The coachman handed the next bag, a battered valise, directly to Anrel, who nodded, and passed the man a coin in  exchange— a sixpence,  one-tenth of a guilder, which was generous, but the man had made good time and kept the ride reasonably smooth, and there  were no other passengers to contribute to his pay.
The coachman smiled and tipped his hat, then turned to secure the coach for the next leg of his run. Fat drops began to darken the canvas as the driver tied it back in place, and Anrel looked up again. The sky did not look promising.
“Is this everything?” Valin asked, hefting the traveling case.
“Indeed it is,” Anrel said, turning his attention to his friend. “I am, after all, only a poor student, not a mighty sorcerer like yourself.” The statement was made in jest, but it was also the simple  truth— Valin was a sorcerer, where Anrel was not.
Valin punched him lightly on the shoulder. “Sorcerer, pfah! I am a man like yourself, Anrel. Are we not all the children of the Father and the Mother, and heirs of the Old Empire?” He began marching south across the square.
“Some of us are the more favored heirs, Valin, while others are but despised cousins,” Anrel said, following his companion. “Your magic gives you a status most of us can never aspire to.”
Lord Valin glanced back over his shoulder. “Never aspire to? I think you may misjudge the situation, my friend. What our fathers dared not dream of, our sons may take for granted. Changes are coming, Anrel! Surely, if I have heard as much in the taverns of Naith, you have heard it in the capital!”
Anrel did not need to ask what he meant, since he had indeed heard these utopian schemes bruited about in Lume. He did not put much stock in them, but kept his opinion to himself. Instead, hoping to divert the discussion away from the capital and toward Valin’s own situation, he said, “You have certainly achieved what your father did not.”
“Pfah!” Valin waved his free hand in dismissal. “I can take little plea ­sure in a fortunate accident of birth. I was merely . . .”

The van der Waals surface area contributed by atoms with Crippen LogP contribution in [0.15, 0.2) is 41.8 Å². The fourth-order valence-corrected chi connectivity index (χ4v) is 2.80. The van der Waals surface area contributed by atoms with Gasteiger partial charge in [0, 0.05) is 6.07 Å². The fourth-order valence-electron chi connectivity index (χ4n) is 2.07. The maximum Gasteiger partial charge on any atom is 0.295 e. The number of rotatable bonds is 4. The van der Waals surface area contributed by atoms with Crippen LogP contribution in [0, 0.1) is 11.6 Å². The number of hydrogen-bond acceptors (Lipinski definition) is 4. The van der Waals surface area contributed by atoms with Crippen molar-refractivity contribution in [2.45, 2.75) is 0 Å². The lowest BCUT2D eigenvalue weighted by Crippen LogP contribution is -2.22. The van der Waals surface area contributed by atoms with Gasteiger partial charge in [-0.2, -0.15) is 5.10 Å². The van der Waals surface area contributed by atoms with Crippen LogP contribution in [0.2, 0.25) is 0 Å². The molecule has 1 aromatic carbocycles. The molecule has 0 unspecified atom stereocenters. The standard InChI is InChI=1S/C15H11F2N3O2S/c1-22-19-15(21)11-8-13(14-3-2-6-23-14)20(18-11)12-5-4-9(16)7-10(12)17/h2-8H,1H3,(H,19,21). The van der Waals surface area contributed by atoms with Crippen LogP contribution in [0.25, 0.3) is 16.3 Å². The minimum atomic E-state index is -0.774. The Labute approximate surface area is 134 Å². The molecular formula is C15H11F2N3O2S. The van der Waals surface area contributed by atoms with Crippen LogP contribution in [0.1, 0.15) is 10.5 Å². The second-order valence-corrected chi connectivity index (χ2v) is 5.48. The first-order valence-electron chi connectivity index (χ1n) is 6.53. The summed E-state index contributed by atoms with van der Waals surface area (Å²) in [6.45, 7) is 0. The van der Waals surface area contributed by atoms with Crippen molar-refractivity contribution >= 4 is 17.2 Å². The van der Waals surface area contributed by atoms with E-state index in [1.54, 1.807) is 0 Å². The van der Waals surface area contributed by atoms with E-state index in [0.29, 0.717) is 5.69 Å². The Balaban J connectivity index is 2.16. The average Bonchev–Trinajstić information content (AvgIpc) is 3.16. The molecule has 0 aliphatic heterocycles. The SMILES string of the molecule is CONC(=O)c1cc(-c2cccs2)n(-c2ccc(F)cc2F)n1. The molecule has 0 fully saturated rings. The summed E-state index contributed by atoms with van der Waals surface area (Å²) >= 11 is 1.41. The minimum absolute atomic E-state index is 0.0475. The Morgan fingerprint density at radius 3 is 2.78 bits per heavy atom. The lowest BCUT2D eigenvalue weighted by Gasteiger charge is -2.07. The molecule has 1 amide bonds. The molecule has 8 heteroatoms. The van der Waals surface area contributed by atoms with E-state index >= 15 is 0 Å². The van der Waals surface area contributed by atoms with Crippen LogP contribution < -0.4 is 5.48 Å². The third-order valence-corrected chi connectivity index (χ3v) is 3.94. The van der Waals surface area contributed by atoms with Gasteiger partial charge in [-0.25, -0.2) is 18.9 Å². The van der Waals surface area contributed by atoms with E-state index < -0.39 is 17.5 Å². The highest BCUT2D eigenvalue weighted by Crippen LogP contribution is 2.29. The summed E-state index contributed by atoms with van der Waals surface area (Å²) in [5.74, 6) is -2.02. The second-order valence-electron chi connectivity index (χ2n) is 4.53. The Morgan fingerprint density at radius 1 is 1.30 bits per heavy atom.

At that point, with no further warning, the skies opened anew, and rain deluged upon the pair, turning the world gray and wet. Water poured from the eaves on every side, and the spaces between cobbles all seemed to .ll instantly.
“Over there!” Anrel shouted over the drumming of the torrent, as he pointed toward a pair of small tables set beneath a broad sky-blue awning. The awning was already soaked, but it was still the closest shelter; the two men ran for it.
A moment later the two of them had ducked beneath the sagging awning, and turned to stare out at the downpour.
“It would seem that the spirits of air and water do not want me to rush to my uncle’s hearth,” Anrel said.
“Indeed,” Valin agreed.
“This is not the homecoming I had hoped for,” Anrel said. He meant not merely the weather, but the fact that Valin had come alone to meet him. His uncle’s presence would have been very welcome, or that of Anrel’s cousin, Lady Saria. Lord Dorias’s only child had been a baby when Anrel .rst came to Alzur, and was only just blossoming into woman hood when he left for Lume. He wondered what she looked like now; she had shown signs of becoming a beauty. How much had she changed in his absence?
He would see her soon enough, he supposed, but he wished she had come to meet him and welcome him home. He would have found it reassuring.
But at least someone from the Adirane  house hold was  here, even if Valin was not actually a member of the family. It was very good to see Valin again, and to know at least someone welcomed his return.
 
Excerpted from a Young Man Without Magic by Lawrence Watt- Evans.
Copyright © 2009 by Lawrence Watt- Evans.
Published in November 2009 by Tom Doherty Associates, LLC.
All rights reserved. This work is protected under copyright laws and
reproduction is strictly prohibited. Permission to reproduce the material in
any manner or medium must be secured from the Publisher.